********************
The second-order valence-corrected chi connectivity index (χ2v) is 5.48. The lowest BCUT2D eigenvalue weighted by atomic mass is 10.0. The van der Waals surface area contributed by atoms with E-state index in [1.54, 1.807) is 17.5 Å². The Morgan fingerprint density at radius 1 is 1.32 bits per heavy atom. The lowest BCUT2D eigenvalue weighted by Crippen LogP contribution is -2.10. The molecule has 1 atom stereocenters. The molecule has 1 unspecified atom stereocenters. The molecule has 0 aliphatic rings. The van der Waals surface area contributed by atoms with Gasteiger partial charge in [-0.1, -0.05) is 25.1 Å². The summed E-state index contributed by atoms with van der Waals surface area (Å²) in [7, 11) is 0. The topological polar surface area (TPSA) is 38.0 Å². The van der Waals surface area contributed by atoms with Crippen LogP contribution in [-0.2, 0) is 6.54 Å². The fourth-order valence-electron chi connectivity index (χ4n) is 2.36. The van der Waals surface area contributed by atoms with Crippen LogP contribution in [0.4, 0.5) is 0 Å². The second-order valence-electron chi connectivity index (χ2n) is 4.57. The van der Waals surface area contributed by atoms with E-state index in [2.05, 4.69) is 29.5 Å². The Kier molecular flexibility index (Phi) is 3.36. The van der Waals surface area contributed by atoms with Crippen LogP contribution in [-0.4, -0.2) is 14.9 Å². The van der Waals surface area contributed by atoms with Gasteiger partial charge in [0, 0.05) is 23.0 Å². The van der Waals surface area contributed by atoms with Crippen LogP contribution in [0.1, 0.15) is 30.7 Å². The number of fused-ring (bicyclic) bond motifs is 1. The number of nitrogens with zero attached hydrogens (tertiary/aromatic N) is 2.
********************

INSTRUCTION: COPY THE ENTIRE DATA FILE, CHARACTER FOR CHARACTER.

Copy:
The second-order valence-corrected chi connectivity index (χ2v) is 5.48. The lowest BCUT2D eigenvalue weighted by atomic mass is 10.0. The van der Waals surface area contributed by atoms with E-state index in [1.54, 1.807) is 17.5 Å². The Morgan fingerprint density at radius 1 is 1.32 bits per heavy atom. The lowest BCUT2D eigenvalue weighted by Crippen LogP contribution is -2.10. The molecule has 1 atom stereocenters. The molecule has 1 unspecified atom stereocenters. The molecule has 0 aliphatic rings. The van der Waals surface area contributed by atoms with Gasteiger partial charge in [-0.1, -0.05) is 25.1 Å². The summed E-state index contributed by atoms with van der Waals surface area (Å²) in [7, 11) is 0. The topological polar surface area (TPSA) is 38.0 Å². The van der Waals surface area contributed by atoms with Crippen LogP contribution in [-0.2, 0) is 6.54 Å². The fourth-order valence-electron chi connectivity index (χ4n) is 2.36. The van der Waals surface area contributed by atoms with Crippen LogP contribution in [0.4, 0.5) is 0 Å². The second-order valence-electron chi connectivity index (χ2n) is 4.57. The van der Waals surface area contributed by atoms with E-state index in [2.05, 4.69) is 29.5 Å². The Kier molecular flexibility index (Phi) is 3.36. The van der Waals surface area contributed by atoms with Crippen LogP contribution in [-0.4, -0.2) is 14.9 Å². The van der Waals surface area contributed by atoms with Gasteiger partial charge in [0, 0.05) is 23.0 Å². The van der Waals surface area contributed by atoms with Crippen LogP contribution in [0.1, 0.15) is 30.7 Å². The number of fused-ring (bicyclic) bond motifs is 1. The number of nitrogens with zero attached hydrogens (tertiary/aromatic N) is 2.